Shorter ALS Survival Found for US World War II Vets or Those Who Handled Burning Agents
Military veterans in the United States who were deployed to World War II or who handled burning agents during their service show shorter amyotrophic lateral sclerosis (ALS) survival, a new study finds.
The research, “Military service, deployments, and exposures in relation to amyotrophic lateral sclerosis survival,” appeared in the journal Plos One.
The study’s senior author was Freya Kamel, from the Epidemiology Branch, National Institute of Environmental Health Sciences, Research Triangle Park, North Carolina.
Most studies on ALS survival have focused on clinical factors, showing that aspects such as older age at diagnosis, diagnosis category, and worse functional/disability status are associated with rapid disease progression.
However, non-clinical (occupational or environmental) data could help explain the heterogeneity in ALS survival and provide information toward new interventions that lengthen survival.
Data show that ALS prevalence is greater in military veterans than in non-veterans, but studies exploring the relationship between military-related factors and ALS survival have been scarce, with limited exposure information and contradictory results. Therefore, the researchers assessed the association between military-related factors and ALS survival in a large sample of U.S. military veterans.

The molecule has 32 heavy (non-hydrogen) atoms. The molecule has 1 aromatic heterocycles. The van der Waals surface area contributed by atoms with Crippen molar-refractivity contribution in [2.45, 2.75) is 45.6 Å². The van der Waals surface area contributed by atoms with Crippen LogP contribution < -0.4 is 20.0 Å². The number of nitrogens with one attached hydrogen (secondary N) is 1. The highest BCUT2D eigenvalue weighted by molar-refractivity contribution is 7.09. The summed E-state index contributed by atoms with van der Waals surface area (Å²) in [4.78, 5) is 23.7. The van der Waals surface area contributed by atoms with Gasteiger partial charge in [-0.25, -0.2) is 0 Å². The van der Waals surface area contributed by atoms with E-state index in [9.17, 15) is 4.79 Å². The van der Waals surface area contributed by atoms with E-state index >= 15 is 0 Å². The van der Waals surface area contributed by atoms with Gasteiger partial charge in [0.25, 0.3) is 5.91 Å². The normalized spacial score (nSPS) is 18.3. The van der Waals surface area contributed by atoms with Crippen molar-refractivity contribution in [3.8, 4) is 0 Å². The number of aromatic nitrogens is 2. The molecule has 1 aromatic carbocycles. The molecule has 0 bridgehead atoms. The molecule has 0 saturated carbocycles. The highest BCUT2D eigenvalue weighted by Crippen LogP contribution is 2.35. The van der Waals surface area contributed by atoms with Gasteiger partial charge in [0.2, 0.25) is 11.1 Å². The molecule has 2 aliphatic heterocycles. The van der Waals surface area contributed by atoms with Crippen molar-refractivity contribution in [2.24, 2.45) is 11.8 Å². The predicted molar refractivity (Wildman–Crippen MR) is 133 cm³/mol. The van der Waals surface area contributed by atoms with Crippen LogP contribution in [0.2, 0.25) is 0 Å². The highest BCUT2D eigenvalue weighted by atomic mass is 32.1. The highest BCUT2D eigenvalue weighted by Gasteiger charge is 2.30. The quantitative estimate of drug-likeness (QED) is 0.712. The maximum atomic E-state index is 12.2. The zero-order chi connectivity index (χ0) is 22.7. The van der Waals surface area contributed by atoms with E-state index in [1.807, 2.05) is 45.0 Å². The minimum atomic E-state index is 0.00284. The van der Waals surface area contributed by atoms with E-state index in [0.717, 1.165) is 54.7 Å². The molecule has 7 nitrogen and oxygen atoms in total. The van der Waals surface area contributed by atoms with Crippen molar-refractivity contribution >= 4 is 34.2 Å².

The research involved 616 medical-record confirmed cases of former or current members of the U.S. Army, Air Force, Navy, Marine Corps, Coast Guard, or National Guard. Patients were followed from enrollment in the Genes and Environmental Exposures in Veterans with Amyotrophic Lateral Sclerosis (GENEVA) study from 2005–2010 until death or July 25, 2013, whichever came first. Median follow-up was 28 months.
Vital status information was collected from several sources within the Department of Veterans Affairs. Data related to military service, deployments, and 39 related exposures were obtained through telephone interviews.
The scientists observed 446 deaths during follow-up. Results showed shorter ALS survival for individuals serving before 1950 or for one year or less in the military, for those who were deployed to World War II, or those who mixed and applied burning agents.
Conversely, longer survival was observed after exposure to paint, solvents, and petrochemical substances, or local food not provided by the Armed Forces. Field exposure to riot control substances, burning agents, or Agent Orange (a chemical herbicide with a devastating impact in the Vietnam War) was also associated with longer survival.
Of note, the association between longer survival and exposure to paint, solvents, petrochemical substances, local food, or Agent Orange may be explained by the death of these individuals before enrollment, the authors observed.
Overall, “although most military-related factors were not associated with survival, associations we observed with shorter survival are potentially important because of the large number of military veterans,” the authors wrote.